Nick Foligno was kept pretty busy at the NHL’s Humanitarian Awards last night. He was called to the front a couple of times to pick up awards recognizing his leadership qualities.

The Mark Messier NHL Leadership Award is given annually to the player who exemplifies great leadership qualities to the team, on and off the ice, during the regular season.

The King Clancy Memorial Trophy is an annual award given to the player who best exemplifies leadership qualities on and off the ice and has made a noteworthy humanitarian contribution in his community.


As always Nick was extremely modest upon receiving the honours.

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“Nick looks at leadership as that he represents himself, his family, and our hockey club,” president of hockey operations John Davidson said. “In doing so, he proves there’s a good person there. That’s important. You go through life once, and at the end of it you look back and say ‘Did I make a difference? Could I have done more?’ I think he’s doing his part.”

Off the ice, Foligno and his wife, Janelle, donated a total of $1 million to Nationwide Children’s Hospital and Boston Children’s Hospital to further congenital heart care in honor of the oldest of their 3 children, Milana.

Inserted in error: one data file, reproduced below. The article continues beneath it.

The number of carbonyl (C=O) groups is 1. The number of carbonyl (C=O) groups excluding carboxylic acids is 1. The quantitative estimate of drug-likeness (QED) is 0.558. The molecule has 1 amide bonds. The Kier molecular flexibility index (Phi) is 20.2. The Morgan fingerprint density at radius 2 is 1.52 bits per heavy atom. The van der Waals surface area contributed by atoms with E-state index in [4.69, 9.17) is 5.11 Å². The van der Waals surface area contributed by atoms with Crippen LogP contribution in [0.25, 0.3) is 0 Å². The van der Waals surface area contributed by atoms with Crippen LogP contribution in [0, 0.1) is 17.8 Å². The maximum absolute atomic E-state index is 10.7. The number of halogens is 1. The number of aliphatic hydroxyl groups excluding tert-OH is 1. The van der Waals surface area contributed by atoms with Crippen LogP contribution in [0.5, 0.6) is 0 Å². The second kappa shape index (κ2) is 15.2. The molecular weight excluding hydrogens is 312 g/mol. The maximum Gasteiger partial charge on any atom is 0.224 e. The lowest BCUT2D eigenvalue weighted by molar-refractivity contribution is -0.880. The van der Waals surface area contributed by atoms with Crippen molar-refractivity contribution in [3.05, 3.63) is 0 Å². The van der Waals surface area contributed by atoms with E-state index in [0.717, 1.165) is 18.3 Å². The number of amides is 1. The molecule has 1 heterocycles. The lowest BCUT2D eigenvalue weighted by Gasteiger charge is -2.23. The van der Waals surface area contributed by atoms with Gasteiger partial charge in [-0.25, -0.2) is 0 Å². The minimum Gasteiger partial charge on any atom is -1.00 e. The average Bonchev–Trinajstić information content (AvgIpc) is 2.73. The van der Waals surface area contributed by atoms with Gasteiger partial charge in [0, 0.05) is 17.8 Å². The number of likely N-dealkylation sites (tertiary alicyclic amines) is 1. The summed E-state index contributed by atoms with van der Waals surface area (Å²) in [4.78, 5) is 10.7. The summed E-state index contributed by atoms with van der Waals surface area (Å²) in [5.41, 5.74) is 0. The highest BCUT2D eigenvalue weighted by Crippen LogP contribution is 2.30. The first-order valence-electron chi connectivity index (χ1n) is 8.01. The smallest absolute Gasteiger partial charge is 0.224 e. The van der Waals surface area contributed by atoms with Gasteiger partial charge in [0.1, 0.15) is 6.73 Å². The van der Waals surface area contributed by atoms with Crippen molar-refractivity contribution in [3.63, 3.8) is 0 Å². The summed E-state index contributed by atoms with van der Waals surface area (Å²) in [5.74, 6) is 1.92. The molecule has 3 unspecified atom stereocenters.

Foligno also continues to be involved in his family’s foundation, the Janis Foligno Foundation named for his mother who lost her life to breast cancer. The Jackets’ captain has also donated his time to numerous Central Ohio charities with his teammates throughout the season.

As if that wasn’t enough, Foligno’s efforts inspired partner campaigns from Papa John’s Columbus, which donated $500 for every goal scored by the captain. And ESPN anchor John Buccigross matched that same donation through his “Buccigross overtime challenge” program.

Foligno’s motivation to give back is something that came from values ingrained in him as a child, but also as he lived through challenges like losing his mother to illness at a young age, and watching his daughter fight through a heart condition at the very beginning of her life.


Filed under: Humanitarian, NHL, Nick Foligno, Wolves